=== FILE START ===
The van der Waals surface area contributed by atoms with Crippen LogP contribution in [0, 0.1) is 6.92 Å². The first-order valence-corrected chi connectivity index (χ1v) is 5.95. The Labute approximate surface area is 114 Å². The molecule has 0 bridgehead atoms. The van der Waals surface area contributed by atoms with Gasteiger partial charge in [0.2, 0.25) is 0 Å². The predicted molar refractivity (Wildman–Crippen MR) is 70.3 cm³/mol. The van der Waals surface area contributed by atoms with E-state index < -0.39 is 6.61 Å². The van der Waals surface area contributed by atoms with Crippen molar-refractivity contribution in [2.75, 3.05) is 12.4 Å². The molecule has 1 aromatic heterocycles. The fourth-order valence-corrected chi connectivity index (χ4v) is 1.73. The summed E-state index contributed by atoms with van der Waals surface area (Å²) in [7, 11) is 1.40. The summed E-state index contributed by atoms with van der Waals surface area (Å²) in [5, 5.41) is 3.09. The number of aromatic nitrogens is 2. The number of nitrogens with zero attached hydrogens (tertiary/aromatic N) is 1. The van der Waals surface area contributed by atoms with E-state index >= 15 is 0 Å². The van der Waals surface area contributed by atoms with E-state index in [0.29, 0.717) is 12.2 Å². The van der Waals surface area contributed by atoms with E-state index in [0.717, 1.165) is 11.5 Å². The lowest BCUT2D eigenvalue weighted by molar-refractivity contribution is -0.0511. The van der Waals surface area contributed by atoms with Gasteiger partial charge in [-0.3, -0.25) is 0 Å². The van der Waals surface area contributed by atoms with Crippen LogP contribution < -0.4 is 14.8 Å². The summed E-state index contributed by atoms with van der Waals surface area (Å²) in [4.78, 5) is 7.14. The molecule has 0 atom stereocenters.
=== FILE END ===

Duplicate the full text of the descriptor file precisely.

The van der Waals surface area contributed by atoms with Crippen LogP contribution in [0, 0.1) is 6.92 Å². The first-order valence-corrected chi connectivity index (χ1v) is 5.95. The Labute approximate surface area is 114 Å². The molecule has 0 bridgehead atoms. The van der Waals surface area contributed by atoms with Gasteiger partial charge in [0.2, 0.25) is 0 Å². The predicted molar refractivity (Wildman–Crippen MR) is 70.3 cm³/mol. The van der Waals surface area contributed by atoms with E-state index < -0.39 is 6.61 Å². The van der Waals surface area contributed by atoms with Crippen molar-refractivity contribution in [2.75, 3.05) is 12.4 Å². The molecule has 1 aromatic heterocycles. The fourth-order valence-corrected chi connectivity index (χ4v) is 1.73. The summed E-state index contributed by atoms with van der Waals surface area (Å²) in [7, 11) is 1.40. The summed E-state index contributed by atoms with van der Waals surface area (Å²) in [5, 5.41) is 3.09. The number of aromatic nitrogens is 2. The number of nitrogens with zero attached hydrogens (tertiary/aromatic N) is 1. The van der Waals surface area contributed by atoms with E-state index >= 15 is 0 Å². The van der Waals surface area contributed by atoms with E-state index in [0.29, 0.717) is 12.2 Å². The van der Waals surface area contributed by atoms with E-state index in [0.717, 1.165) is 11.5 Å². The lowest BCUT2D eigenvalue weighted by molar-refractivity contribution is -0.0511. The van der Waals surface area contributed by atoms with Gasteiger partial charge in [-0.3, -0.25) is 0 Å². The van der Waals surface area contributed by atoms with Crippen LogP contribution < -0.4 is 14.8 Å². The summed E-state index contributed by atoms with van der Waals surface area (Å²) in [4.78, 5) is 7.14. The molecule has 0 atom stereocenters.